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Ends Not Means


An interesting post from Michael White at the Guardian blog, his general assertion regards the treatment of individuals in society. Discussing the coverage of murders of young boys from ethnic backgrounds, he notes the decline of stereotypical reactions and the emergence of seeing people as individual.

Does the public reaction in the Prince case matter ? Yes, just as it did in the cases of Damiola Taylor and, belatedly, Stephen Lawrence, who was eight days older than one of my own sons. The killing of Christopher Alaneme, murdered in Sheerness, aroused much sympathy. The more we see other people as real people, rather than stereotypes, the more our common humanity can assert itself.
Its an interesting notion he is tapping into there, particularly in terms of political and social theory. One of the forms of Kant's categorical imperative being "that we should treat people as means rather than ends" suggests that the notion of cosmopolitanism is alive and well. I wonder though, in light of the Afghan protests in our own fair land and the general politics of immigration and identity how much there has been a shift toward the intuition of people in our polity as ends, as beings in themselves, people of awareness, consciousness full of experience.

Clearly White's thesis has an element of idealism to it, what he seeks to posit is a vision of a global polity, where we come to see others not as extentions of a discreet homogenous entity (Asian, Muslim, French etc.), but as an individual.  Like most idealist exhortations it has two readings, as a literal end to be achieved or as a point of criticism representing the possible condition of society and using that to critique what currently exists.

On the first reading, it is hopelessly early to begin to assume that because the media generated an outcry over the murders of Damilola Taylor and others that society en masse has generated a mentality of openness to otherness. That the rage of the London Evening Standard and others has begun a reaction in the wider public to come toward the Kantian ideal. I am sceptical of the degree to which media lead opinion (and am of the opinion that the ones run for profit tend to follow it). It is neither in the presses interest nor other interests that members of society come to see potential others, potential differents, as beings in themselves, beings of history and story and behind it all individuals.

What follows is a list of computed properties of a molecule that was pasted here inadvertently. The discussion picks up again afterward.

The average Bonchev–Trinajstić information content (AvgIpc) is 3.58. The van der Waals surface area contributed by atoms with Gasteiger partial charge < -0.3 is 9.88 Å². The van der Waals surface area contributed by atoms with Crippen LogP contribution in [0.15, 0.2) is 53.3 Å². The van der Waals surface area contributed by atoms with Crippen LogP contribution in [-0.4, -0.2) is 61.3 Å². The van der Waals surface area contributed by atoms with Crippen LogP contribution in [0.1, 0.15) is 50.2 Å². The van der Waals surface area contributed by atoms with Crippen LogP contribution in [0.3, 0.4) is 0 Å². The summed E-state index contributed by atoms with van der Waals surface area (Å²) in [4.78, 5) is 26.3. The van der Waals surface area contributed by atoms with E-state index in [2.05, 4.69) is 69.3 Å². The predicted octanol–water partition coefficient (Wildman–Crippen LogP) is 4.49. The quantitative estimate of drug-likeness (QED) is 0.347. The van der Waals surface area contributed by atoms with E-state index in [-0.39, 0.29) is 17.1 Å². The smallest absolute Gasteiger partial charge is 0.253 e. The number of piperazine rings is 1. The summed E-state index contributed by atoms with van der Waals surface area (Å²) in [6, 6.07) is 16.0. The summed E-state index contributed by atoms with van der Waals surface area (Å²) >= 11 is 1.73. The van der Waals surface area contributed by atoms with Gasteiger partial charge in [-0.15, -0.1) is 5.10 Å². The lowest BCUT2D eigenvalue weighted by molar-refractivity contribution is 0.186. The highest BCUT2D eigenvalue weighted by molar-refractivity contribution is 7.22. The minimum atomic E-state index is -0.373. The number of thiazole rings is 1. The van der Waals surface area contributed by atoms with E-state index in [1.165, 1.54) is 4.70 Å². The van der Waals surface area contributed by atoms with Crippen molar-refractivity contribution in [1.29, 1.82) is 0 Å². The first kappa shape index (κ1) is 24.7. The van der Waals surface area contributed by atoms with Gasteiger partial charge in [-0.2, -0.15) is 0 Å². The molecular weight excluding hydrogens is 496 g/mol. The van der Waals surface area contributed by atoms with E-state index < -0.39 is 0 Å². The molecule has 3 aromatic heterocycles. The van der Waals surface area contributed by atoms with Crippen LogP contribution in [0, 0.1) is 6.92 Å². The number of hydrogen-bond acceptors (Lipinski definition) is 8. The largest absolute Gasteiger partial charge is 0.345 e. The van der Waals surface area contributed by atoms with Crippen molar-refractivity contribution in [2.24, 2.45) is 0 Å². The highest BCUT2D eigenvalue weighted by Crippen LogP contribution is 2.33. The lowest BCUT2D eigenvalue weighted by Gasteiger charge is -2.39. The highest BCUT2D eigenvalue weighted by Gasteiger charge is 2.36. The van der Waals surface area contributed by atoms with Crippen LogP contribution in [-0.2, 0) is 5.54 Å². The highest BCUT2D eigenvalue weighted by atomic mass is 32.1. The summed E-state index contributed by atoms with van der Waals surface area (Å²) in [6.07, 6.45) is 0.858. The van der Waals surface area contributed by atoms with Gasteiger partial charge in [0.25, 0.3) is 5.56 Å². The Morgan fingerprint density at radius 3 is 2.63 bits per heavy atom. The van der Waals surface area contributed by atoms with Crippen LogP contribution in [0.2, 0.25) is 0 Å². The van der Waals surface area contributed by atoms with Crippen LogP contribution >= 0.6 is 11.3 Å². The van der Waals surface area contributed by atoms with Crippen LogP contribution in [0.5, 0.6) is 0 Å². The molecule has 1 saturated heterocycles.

Such a shift in mindset would see the natural degeneration of nationalist politics in that the exchange between the new other and the existing member of society is a two way street. Feeding into the realisation of commonality, of lack of difference comes the jettisoning of previously held convictions of my own difference, my 'irishness', my 'whiteness', my 'Europeanness'.  It is difficult to sustain the suggestion that society has come to a point where this is beginning to happen from the reaction to a number of high-profile stories. Those stories were genuinely tragic, they represent a natural compassion in human beings, a natural empathy.

We are sensitive beings, capable of immense compassion toward others, the issue being that those traits require time and exposure to build up, neither of those are things society has a lot of these days. The general need for stereotypes is as a means of experience. We build up general stereotypes so as to spend less time on the engaging part of living and more on the reaction. Stereotypes help to bypass what is the ethical process of deliberation and judgement and allow for thequick determination.

As such they are indespensible to modern life. We cannot, for all of the idealism in the idea, do away with stereotypes without doing away with our models of engagement with the world. This is where the second element of the idealism is more effective. What the picture offers is an ideal from which to begin to examine our own current status. The stripping of stereotypes to make way for individual intuition and perception is indeed laudable but what are the wider conditions needed to facilitate this. Personally I doubt that more of the same from the Standard and others is sufficient to bring it about.

Could we even begin to imagine a world where our perception was consciously uncoloured by stereotypes, which render what we see dead and lifeless at the point of encounter? What would such a society look like? Those are the more interesting implications of White's short submission. While we may from time to time (as in the case of Taylor) catch a glimpse of common humanity, unity among diversity, its the exception rather than the rule.

That exception, that position of idealism is perhaps a way of engaging with what we have, exploring difference and coming to think in terms of difference and undertanding rather than sameness and utility.

That is but one interpretation of Kant's second formulation and one response, I am sure you have instantly read this and written it off, or agreed, as a stereotypical piece of _________. That is precisely the point its addressing. Socially.

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